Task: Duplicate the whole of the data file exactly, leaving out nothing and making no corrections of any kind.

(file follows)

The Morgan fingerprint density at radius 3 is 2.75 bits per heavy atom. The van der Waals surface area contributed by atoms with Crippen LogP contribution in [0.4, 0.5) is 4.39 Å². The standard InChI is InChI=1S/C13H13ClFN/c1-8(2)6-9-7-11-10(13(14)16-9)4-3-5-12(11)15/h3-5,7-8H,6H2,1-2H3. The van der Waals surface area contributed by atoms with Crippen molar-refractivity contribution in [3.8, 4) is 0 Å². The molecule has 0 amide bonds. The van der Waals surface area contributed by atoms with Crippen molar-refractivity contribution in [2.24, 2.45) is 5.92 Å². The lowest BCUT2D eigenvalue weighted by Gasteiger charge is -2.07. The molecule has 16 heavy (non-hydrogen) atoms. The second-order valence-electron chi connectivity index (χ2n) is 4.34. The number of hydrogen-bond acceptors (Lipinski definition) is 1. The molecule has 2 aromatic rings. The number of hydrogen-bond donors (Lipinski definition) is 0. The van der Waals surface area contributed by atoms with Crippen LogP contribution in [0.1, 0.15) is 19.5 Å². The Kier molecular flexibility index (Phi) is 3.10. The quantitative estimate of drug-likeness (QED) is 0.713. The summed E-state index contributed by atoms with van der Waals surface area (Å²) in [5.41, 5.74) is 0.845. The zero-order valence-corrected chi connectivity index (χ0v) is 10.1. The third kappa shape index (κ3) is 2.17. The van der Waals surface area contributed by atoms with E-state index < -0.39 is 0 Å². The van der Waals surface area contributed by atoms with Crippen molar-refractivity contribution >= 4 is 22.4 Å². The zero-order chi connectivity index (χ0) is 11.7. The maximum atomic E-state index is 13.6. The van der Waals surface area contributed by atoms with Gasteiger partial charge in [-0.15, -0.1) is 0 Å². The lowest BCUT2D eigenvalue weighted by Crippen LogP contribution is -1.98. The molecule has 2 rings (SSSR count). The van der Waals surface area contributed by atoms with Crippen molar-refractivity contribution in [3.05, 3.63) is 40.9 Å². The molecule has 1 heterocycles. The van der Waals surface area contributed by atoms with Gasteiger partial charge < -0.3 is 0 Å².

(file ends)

The Morgan fingerprint density at radius 3 is 2.75 bits per heavy atom. The van der Waals surface area contributed by atoms with Crippen LogP contribution in [0.4, 0.5) is 4.39 Å². The standard InChI is InChI=1S/C13H13ClFN/c1-8(2)6-9-7-11-10(13(14)16-9)4-3-5-12(11)15/h3-5,7-8H,6H2,1-2H3. The van der Waals surface area contributed by atoms with Crippen molar-refractivity contribution in [3.8, 4) is 0 Å². The molecule has 0 amide bonds. The van der Waals surface area contributed by atoms with Crippen molar-refractivity contribution in [2.24, 2.45) is 5.92 Å². The lowest BCUT2D eigenvalue weighted by Gasteiger charge is -2.07. The molecule has 16 heavy (non-hydrogen) atoms. The second-order valence-electron chi connectivity index (χ2n) is 4.34. The number of hydrogen-bond acceptors (Lipinski definition) is 1. The molecule has 2 aromatic rings. The number of hydrogen-bond donors (Lipinski definition) is 0. The van der Waals surface area contributed by atoms with Crippen LogP contribution in [0.1, 0.15) is 19.5 Å². The Kier molecular flexibility index (Phi) is 3.10. The quantitative estimate of drug-likeness (QED) is 0.713. The summed E-state index contributed by atoms with van der Waals surface area (Å²) in [5.41, 5.74) is 0.845. The zero-order valence-corrected chi connectivity index (χ0v) is 10.1. The third kappa shape index (κ3) is 2.17. The van der Waals surface area contributed by atoms with E-state index < -0.39 is 0 Å². The van der Waals surface area contributed by atoms with Crippen molar-refractivity contribution >= 4 is 22.4 Å². The zero-order chi connectivity index (χ0) is 11.7. The maximum atomic E-state index is 13.6. The van der Waals surface area contributed by atoms with Gasteiger partial charge in [-0.15, -0.1) is 0 Å². The lowest BCUT2D eigenvalue weighted by Crippen LogP contribution is -1.98. The molecule has 2 rings (SSSR count). The van der Waals surface area contributed by atoms with Crippen molar-refractivity contribution in [3.05, 3.63) is 40.9 Å². The molecule has 1 heterocycles. The van der Waals surface area contributed by atoms with Gasteiger partial charge < -0.3 is 0 Å².